The monthly employment data for August earned a positive spin in most quarters. On the release, this sentiment was punctuated by triple-digit gainsin the equity markets coupled with a sizeable move up in Treasury yields, especially the ten-year note. The upward revision in the two prior months and a net job loss figure that was short of some of the trading community's greatest fears drove this conclusion. The energy markets were less sure, however, and oil prices quickly faded, yielding to a more sobering take.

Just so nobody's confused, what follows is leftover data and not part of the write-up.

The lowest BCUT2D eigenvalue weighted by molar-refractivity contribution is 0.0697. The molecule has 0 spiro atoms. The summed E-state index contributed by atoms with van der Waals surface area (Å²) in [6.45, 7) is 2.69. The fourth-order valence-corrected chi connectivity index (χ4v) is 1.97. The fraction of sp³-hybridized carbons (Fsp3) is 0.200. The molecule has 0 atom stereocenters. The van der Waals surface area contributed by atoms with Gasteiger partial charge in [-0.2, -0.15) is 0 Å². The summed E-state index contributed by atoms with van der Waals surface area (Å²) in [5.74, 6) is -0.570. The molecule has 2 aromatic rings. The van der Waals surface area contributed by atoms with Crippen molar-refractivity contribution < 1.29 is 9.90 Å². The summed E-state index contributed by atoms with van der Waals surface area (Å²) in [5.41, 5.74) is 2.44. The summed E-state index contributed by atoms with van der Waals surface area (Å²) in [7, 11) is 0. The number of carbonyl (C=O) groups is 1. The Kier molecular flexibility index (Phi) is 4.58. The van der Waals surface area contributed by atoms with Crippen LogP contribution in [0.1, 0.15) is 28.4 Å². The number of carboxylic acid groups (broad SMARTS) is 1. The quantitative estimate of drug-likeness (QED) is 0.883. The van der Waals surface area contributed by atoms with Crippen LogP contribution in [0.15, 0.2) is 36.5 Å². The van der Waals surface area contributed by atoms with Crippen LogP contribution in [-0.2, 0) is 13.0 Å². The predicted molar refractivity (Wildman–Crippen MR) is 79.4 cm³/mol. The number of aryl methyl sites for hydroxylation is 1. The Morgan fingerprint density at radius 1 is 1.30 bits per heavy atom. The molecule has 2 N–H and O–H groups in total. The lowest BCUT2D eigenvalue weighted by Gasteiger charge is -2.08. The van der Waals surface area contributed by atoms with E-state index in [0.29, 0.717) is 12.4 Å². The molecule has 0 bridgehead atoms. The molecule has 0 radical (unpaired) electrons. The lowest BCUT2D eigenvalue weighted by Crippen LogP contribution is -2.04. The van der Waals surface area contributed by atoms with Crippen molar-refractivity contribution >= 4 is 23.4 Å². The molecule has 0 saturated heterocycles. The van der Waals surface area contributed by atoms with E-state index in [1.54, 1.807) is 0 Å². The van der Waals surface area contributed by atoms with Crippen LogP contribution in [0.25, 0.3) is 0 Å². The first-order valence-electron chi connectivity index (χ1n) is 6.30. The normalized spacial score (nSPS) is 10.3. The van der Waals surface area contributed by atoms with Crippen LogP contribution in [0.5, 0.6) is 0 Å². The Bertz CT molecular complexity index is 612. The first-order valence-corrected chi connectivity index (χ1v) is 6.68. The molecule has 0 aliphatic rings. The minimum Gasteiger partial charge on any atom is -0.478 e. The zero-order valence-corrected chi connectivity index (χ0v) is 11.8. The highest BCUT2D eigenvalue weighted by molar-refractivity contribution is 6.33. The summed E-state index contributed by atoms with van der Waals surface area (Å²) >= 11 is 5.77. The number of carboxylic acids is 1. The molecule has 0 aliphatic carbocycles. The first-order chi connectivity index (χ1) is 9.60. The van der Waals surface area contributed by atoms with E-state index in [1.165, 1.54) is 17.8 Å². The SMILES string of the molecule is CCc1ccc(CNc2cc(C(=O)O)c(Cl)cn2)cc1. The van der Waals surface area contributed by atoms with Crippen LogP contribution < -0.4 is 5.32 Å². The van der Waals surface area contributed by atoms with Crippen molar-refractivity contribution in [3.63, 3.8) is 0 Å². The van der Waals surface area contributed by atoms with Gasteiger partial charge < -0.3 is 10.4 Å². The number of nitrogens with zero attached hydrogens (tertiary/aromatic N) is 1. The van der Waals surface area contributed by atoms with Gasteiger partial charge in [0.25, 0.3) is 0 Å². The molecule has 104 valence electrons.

Much has been written and discussed, rightly so, about the record amount of total petroleum inventories in the United States that currently exists.
Long ago, I freed myself of the yolk of relying on inventory levels as a primary predictor of future price action. It is important to recall that U.S. crude oil inventories were at record levels the month before prices neared a $150 per barrel in 2008, and robust inventories have been with the market for some time — to no avail or solace for energy bears.